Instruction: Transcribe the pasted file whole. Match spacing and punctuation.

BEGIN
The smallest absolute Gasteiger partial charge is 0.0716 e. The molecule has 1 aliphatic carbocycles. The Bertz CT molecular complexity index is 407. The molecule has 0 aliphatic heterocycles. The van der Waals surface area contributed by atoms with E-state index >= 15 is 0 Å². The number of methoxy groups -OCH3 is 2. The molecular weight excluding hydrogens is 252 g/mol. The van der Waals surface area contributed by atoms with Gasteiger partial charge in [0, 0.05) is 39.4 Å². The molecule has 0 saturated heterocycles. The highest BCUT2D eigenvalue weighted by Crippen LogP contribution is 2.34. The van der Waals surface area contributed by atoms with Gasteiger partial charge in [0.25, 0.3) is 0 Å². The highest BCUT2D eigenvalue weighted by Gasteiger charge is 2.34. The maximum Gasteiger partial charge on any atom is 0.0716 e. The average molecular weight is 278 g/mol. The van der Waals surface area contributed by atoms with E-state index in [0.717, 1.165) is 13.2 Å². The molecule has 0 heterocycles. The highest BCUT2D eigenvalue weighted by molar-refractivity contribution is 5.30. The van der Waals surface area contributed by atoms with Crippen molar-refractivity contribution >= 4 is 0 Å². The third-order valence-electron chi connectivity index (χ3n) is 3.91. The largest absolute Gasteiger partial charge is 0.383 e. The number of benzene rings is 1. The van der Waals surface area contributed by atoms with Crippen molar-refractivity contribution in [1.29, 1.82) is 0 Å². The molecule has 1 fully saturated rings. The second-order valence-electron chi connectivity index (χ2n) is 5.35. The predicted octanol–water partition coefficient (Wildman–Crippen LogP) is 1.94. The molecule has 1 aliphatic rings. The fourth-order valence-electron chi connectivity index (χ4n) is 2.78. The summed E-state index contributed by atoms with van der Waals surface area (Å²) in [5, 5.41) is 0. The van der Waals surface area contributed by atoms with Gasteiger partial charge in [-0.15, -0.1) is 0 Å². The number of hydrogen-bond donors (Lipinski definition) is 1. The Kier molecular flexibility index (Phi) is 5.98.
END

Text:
The smallest absolute Gasteiger partial charge is 0.0716 e. The molecule has 1 aliphatic carbocycles. The Bertz CT molecular complexity index is 407. The molecule has 0 aliphatic heterocycles. The van der Waals surface area contributed by atoms with E-state index >= 15 is 0 Å². The number of methoxy groups -OCH3 is 2. The molecular weight excluding hydrogens is 252 g/mol. The van der Waals surface area contributed by atoms with Gasteiger partial charge in [0, 0.05) is 39.4 Å². The molecule has 0 saturated heterocycles. The highest BCUT2D eigenvalue weighted by Crippen LogP contribution is 2.34. The van der Waals surface area contributed by atoms with Gasteiger partial charge in [0.25, 0.3) is 0 Å². The highest BCUT2D eigenvalue weighted by Gasteiger charge is 2.34. The maximum Gasteiger partial charge on any atom is 0.0716 e. The average molecular weight is 278 g/mol. The van der Waals surface area contributed by atoms with E-state index in [0.717, 1.165) is 13.2 Å². The molecule has 0 heterocycles. The highest BCUT2D eigenvalue weighted by molar-refractivity contribution is 5.30. The van der Waals surface area contributed by atoms with Crippen molar-refractivity contribution >= 4 is 0 Å². The third-order valence-electron chi connectivity index (χ3n) is 3.91. The largest absolute Gasteiger partial charge is 0.383 e. The number of benzene rings is 1. The van der Waals surface area contributed by atoms with Crippen molar-refractivity contribution in [1.29, 1.82) is 0 Å². The molecule has 1 fully saturated rings. The second-order valence-electron chi connectivity index (χ2n) is 5.35. The predicted octanol–water partition coefficient (Wildman–Crippen LogP) is 1.94. The molecule has 1 aliphatic rings. The fourth-order valence-electron chi connectivity index (χ4n) is 2.78. The summed E-state index contributed by atoms with van der Waals surface area (Å²) in [5, 5.41) is 0. The van der Waals surface area contributed by atoms with Gasteiger partial charge in [-0.15, -0.1) is 0 Å². The number of hydrogen-bond donors (Lipinski definition) is 1. The Kier molecular flexibility index (Phi) is 5.98.